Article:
Last week Target announced that it was shutting down completely its Canadian operation, all 133 stores, and taking a $5.4 billion writedown. What was originally supposed to be the beginning of a glorious international expansion has turned into a lesson in humility and hubris. There was a lot of talk of how they had poor merchandising, high prices, lack of stock, etc etc. This is all true, but the main cause of this was arrogance. They appeared to think they could launch across Canada en masse without learning about the market(s), building a solid supplier network and logistics, and experimenting to adapt to the Canadian marketplace and competitive dynamic.

A military force that’s fixing to cross a major obstacle into new territory always starts with a bridgehead. The aim is to secure a foothold that can be defended and to build up strength and supplies of fuel and ammunition. Only when you’ve done so successfully do you extend the beachhead by probing and seeking gaps in the enemy defenses. You can then attempt a breakout. We can’t be sure Target would have been ultimately successful, but if they had started with a few stores in various parts of the country, experimented, generated experience and lessons learned, and only then tried to expand in phases, they would probably have done a lot better and would still be expanding instead of retreating humbly back to their home base in the US.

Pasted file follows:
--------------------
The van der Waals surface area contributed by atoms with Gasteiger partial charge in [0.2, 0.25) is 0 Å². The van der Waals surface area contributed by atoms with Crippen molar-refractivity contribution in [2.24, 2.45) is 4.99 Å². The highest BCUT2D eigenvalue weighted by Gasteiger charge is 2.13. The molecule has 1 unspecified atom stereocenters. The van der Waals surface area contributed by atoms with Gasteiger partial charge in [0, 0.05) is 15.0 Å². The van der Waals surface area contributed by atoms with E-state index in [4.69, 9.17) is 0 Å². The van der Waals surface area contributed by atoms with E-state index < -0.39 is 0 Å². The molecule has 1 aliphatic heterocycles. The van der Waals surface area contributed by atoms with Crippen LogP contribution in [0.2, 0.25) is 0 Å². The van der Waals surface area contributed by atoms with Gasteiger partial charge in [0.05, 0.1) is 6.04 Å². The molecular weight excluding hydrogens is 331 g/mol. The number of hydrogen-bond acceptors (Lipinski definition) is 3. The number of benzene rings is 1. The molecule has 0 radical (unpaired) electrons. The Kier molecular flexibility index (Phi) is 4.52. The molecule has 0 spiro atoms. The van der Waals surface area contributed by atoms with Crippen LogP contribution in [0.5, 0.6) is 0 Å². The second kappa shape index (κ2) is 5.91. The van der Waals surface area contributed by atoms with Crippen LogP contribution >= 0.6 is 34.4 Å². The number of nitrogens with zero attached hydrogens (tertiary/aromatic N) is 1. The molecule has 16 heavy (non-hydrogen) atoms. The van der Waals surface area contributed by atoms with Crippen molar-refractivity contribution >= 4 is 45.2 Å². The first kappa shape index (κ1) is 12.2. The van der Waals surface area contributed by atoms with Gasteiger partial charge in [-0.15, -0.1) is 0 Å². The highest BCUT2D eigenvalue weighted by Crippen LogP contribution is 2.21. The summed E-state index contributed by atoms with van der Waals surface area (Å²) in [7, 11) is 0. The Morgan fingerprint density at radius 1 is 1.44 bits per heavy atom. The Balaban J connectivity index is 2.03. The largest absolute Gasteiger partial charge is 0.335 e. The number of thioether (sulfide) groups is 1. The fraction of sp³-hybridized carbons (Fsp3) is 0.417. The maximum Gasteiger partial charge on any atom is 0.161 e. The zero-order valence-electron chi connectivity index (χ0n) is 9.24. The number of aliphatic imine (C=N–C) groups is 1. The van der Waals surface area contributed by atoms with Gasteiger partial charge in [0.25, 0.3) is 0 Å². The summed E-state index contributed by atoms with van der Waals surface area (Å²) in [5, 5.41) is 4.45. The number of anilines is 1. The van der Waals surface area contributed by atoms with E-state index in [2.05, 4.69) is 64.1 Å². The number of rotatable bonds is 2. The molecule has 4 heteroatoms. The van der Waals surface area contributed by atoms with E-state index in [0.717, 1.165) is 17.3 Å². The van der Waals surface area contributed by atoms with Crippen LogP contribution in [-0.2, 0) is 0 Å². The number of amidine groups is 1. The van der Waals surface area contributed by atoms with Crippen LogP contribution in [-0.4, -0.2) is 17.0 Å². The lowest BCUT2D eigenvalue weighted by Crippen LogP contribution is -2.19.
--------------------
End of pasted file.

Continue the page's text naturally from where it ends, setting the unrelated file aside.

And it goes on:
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Richard Martin is a Master Strategist and Leadership Catalyst. Richard brings his military and business leadership and management experience to bear for executives and organizations seeking to radically improve performance, grow, and thrive in the face of rapid change, harsh competition, and increasing uncertainty.

© 2015 Richard Martin. Reproduction and quotes are permitted with proper attribution.

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